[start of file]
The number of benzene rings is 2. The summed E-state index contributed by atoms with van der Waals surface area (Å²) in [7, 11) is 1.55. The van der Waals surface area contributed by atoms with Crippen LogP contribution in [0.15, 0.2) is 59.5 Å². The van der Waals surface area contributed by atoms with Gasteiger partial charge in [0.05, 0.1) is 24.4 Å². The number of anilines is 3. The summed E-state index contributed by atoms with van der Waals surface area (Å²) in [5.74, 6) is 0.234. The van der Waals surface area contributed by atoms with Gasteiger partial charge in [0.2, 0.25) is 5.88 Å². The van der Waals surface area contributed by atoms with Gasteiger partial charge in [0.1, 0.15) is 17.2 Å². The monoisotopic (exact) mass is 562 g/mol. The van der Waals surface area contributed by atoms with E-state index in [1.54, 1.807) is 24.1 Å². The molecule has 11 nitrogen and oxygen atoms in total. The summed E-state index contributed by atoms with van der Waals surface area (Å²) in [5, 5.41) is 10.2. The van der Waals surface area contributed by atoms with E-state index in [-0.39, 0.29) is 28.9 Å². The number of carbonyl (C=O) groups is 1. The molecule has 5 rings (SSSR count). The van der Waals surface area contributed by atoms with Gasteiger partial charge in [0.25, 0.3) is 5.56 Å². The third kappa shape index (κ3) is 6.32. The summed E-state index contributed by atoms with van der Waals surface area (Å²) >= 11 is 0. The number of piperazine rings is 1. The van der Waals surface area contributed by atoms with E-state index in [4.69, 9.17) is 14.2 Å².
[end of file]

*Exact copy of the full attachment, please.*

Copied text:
The number of benzene rings is 2. The summed E-state index contributed by atoms with van der Waals surface area (Å²) in [7, 11) is 1.55. The van der Waals surface area contributed by atoms with Crippen LogP contribution in [0.15, 0.2) is 59.5 Å². The van der Waals surface area contributed by atoms with Gasteiger partial charge in [0.05, 0.1) is 24.4 Å². The number of anilines is 3. The summed E-state index contributed by atoms with van der Waals surface area (Å²) in [5.74, 6) is 0.234. The van der Waals surface area contributed by atoms with Gasteiger partial charge in [0.2, 0.25) is 5.88 Å². The van der Waals surface area contributed by atoms with Gasteiger partial charge in [0.1, 0.15) is 17.2 Å². The monoisotopic (exact) mass is 562 g/mol. The van der Waals surface area contributed by atoms with E-state index in [1.54, 1.807) is 24.1 Å². The molecule has 11 nitrogen and oxygen atoms in total. The summed E-state index contributed by atoms with van der Waals surface area (Å²) in [5, 5.41) is 10.2. The van der Waals surface area contributed by atoms with E-state index in [-0.39, 0.29) is 28.9 Å². The number of carbonyl (C=O) groups is 1. The molecule has 5 rings (SSSR count). The van der Waals surface area contributed by atoms with Gasteiger partial charge in [0.25, 0.3) is 5.56 Å². The third kappa shape index (κ3) is 6.32. The summed E-state index contributed by atoms with van der Waals surface area (Å²) >= 11 is 0. The number of piperazine rings is 1. The van der Waals surface area contributed by atoms with E-state index in [4.69, 9.17) is 14.2 Å².